Final-Finish-FF-grayWe Started the Liquid Printing Revolution

Immersion Graphics of Columbus, Ga., made the outdoor industry take notice in the late 1990s when it introduced a radically new decorative transfer printing process called Final Finish® and applied it to shotguns and bow parts.

Today, companies around the world use this technology to boost sales, target niche markets, and add value to their products. It gives plastic motorcycle parts the appearance of metal and plain steering wheels the look of fine wood and leather. The process is so realistic that comparisons to the decorated product and the actual product leave the naked eye guessing.


Who’s Decorating?

Companies including Nikon, Cabela’s, Chrysler, Timex and Yamaha use our technology to boost sales. Shouldn’t you?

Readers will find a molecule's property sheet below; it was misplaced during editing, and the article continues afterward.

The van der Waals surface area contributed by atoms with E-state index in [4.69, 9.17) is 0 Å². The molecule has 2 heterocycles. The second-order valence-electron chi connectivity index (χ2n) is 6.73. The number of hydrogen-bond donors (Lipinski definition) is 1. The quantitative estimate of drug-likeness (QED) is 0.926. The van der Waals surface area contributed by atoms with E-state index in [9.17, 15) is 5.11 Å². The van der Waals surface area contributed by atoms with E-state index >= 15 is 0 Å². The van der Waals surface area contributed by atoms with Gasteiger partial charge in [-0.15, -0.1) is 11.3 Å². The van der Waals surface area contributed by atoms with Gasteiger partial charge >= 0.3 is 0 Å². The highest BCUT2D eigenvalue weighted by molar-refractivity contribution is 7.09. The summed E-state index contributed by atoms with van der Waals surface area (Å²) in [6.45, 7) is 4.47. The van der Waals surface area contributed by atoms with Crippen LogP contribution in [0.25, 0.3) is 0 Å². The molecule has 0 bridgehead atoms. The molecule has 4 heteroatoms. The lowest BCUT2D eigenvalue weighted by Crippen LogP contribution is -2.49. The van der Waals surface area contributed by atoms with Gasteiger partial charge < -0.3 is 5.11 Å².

At first, a select few in the outdoor industry embraced Final Finish®. Parts for bows, coolers, rifles and even ATVs, were dipped in a camouflage pattern, assembled and sold. When demand increased, those thinking outside the box tested the waters — literally. Today, caskets, laptops, automotive interiors, cell phones, hockey masks and home accessories are enhanced by the process. Water transfer technology gives companies including Nikon, GM, Chrysler, Cabela’s, Timex, Thompson/Center, Bear, Motorola, Beretta, Benelli, Yamaha, KMM and Suzuki a competitive edge by offering added value and eye appeal.

Where It’s Done

Companies perform the decorative process in their facilities or with a licensed specialist. Immersion Graphics provides equipment and technical support, and ships its film when and where it is needed. In addition to Immersion’s extensive list of licensees in North America, international licensees include customers in Japan, Portugal, Italy, Turkey, England, Mexico, Taiwan, Spain and Canada. Immersion also provides the Final Finish® product to One Source Automotive in Asia, which services Toyota, Nissan, Honda, Mazda, Subaru, Mitsubishi, Daihatsu and Suzuki.

Where It's Done